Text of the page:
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Health and Illness

Accident and Injuries

The most common accidents that result in death or injury are preventable.
They include dog attacks, attempts to climb or get through wire fencing, tipping over, getting caught when climbing over stored items, falling into swimming pools, and being hit by a car because the yard was not secure and the tortoise escaped.
Even though tortoises have amazing ability to heal, we suggest you seek veterinary help.
Even superficial wounds should be treated, because a maggot infestation can be more of a threat than the injury.

Upper Respiratory

Upper respiratory tract disease (URTD) is common and may be life threatening.
Look closely: this tortoise is blowing a bubble, a sign of upper respiratory tract disease that can kill or become chronic.
Signs include runny or blocked nostrils, difficulty breathing, runny eyes, puffed lids, and loss of appetite. URTD is communicable among tortoises. Predisposing causes are
usually stress related and may include improper diet, excess humidity, and crowding.
Antibiotics may eliminate the signs and prevent pneumonia and death.


Unless the date of hatching is known, accurately determining the age of a wild or captive tortoise is not possible. The rate of growth depends upon the amount of body building food eaten.

Tortoises develop none to several growth rings on each plate of the shell per year depending upon the quality and quantity of food eaten. For this reason growth rings are not an accurate guide. Eventually, rings wear and weather. A tortoise with a smooth shell is “old” but “how old”?

Tortoises live about as long as human beings.

Male or Female?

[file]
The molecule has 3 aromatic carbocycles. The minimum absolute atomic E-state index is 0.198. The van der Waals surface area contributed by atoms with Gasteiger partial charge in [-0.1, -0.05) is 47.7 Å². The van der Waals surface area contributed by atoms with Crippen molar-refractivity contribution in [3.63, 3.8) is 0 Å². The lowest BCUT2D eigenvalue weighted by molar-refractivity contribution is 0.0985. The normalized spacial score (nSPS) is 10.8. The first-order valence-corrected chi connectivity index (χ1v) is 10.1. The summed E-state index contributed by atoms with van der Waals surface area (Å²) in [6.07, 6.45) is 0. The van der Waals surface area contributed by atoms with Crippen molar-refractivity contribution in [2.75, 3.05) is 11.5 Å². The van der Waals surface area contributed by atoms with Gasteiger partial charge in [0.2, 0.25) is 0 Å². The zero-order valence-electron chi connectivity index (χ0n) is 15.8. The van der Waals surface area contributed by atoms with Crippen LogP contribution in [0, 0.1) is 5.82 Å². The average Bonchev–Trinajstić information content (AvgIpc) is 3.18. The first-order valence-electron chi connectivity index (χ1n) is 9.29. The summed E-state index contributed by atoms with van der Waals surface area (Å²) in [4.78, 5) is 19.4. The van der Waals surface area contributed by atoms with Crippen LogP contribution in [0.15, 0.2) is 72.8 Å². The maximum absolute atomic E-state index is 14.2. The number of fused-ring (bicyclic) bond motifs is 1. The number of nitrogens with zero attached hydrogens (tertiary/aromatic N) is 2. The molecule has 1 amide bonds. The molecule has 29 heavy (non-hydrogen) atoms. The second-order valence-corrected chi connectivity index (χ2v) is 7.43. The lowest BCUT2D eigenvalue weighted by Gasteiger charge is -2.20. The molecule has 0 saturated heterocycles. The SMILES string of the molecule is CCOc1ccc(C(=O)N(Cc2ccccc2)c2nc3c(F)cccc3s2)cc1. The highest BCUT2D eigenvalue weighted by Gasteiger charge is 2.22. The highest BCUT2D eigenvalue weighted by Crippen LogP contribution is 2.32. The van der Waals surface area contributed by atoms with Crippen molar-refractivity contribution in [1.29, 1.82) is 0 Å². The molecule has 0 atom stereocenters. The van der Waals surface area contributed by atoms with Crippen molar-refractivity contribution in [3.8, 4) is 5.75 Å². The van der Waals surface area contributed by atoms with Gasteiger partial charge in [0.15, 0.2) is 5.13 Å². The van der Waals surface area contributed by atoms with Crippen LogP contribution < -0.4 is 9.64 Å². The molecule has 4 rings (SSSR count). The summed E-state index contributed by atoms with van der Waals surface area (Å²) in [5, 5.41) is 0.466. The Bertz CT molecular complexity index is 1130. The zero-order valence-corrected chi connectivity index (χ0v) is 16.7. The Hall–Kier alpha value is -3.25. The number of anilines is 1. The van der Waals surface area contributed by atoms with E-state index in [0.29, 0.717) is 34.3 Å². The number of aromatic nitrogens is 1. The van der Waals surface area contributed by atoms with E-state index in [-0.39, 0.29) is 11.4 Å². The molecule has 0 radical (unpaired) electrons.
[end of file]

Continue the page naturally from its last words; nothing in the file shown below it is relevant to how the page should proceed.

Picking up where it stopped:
Sexual maturity is a matter of size rather than age. For a female, this is usually at 7-8 inches. This is the shell length when measured down the middle of the shell front to back as a straight, not curved, line.

One way of telling the sexes apart is by the presence or absence of a concavity (depression) in the posterior third of the plastron (lower shell). The hatchling has a flat plastron, and for males it remains at until he is about 6 ½ to 7 inches long. Gradually, the male’s plastron becomes concave. The
plastron of females remains flat (or almost flat) throughout life.


Males have longer tails and a longer and usually upturned gular horn that projects from the front of the plastron. The horn is not developed in juveniles and by the time it can be used to separate the sexes, the presence or absence of the plastral concavity can be used.

Males usually attain a larger size than females but all tortoises seem to
grow, even in minute amounts, throughout life. As males mature they develop chin glands, one on either side near the front of the lower edge of
the lower jaw. The enlargement of these glands is seasonal. At some times of the year the glands of the males may be as small as those of females.

The nails on the hind feet of older females tend to appear unusually long. This is normal, and may be an adaptation, as nests are dug with the hind feet.

Recently, researchers determined that the sex of desert tortoises, like that of some other turtle species, is determined by incubation temperature. Incubation temperatures of 91 to 95.5ºF produced females, 78.8 to 87ºF produced males. At about 89.2 both sexes were produced.